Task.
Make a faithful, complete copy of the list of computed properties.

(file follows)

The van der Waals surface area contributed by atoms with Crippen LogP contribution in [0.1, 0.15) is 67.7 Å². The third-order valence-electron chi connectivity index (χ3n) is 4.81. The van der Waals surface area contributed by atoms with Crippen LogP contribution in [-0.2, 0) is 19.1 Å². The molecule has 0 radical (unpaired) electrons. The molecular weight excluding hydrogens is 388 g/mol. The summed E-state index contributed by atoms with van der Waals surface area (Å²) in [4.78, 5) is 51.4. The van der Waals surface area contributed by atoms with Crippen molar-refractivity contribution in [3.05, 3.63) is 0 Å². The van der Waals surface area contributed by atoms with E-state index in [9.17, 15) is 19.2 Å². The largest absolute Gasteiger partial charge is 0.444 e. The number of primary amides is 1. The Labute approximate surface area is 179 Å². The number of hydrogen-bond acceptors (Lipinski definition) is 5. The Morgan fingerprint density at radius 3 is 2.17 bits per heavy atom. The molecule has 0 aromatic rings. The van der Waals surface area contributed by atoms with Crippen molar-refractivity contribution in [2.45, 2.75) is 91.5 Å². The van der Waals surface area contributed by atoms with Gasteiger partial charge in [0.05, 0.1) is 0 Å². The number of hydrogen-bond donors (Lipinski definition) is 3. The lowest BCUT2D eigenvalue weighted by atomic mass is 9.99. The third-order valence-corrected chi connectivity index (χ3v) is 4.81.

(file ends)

The van der Waals surface area contributed by atoms with Crippen LogP contribution in [0.1, 0.15) is 67.7 Å². The third-order valence-electron chi connectivity index (χ3n) is 4.81. The van der Waals surface area contributed by atoms with Crippen LogP contribution in [-0.2, 0) is 19.1 Å². The molecule has 0 radical (unpaired) electrons. The molecular weight excluding hydrogens is 388 g/mol. The summed E-state index contributed by atoms with van der Waals surface area (Å²) in [4.78, 5) is 51.4. The van der Waals surface area contributed by atoms with Crippen molar-refractivity contribution in [3.05, 3.63) is 0 Å². The van der Waals surface area contributed by atoms with E-state index in [9.17, 15) is 19.2 Å². The largest absolute Gasteiger partial charge is 0.444 e. The number of primary amides is 1. The Labute approximate surface area is 179 Å². The number of hydrogen-bond acceptors (Lipinski definition) is 5. The Morgan fingerprint density at radius 3 is 2.17 bits per heavy atom. The molecule has 0 aromatic rings. The van der Waals surface area contributed by atoms with Crippen molar-refractivity contribution in [2.45, 2.75) is 91.5 Å². The van der Waals surface area contributed by atoms with Gasteiger partial charge in [0.05, 0.1) is 0 Å². The number of hydrogen-bond donors (Lipinski definition) is 3. The lowest BCUT2D eigenvalue weighted by atomic mass is 9.99. The third-order valence-corrected chi connectivity index (χ3v) is 4.81.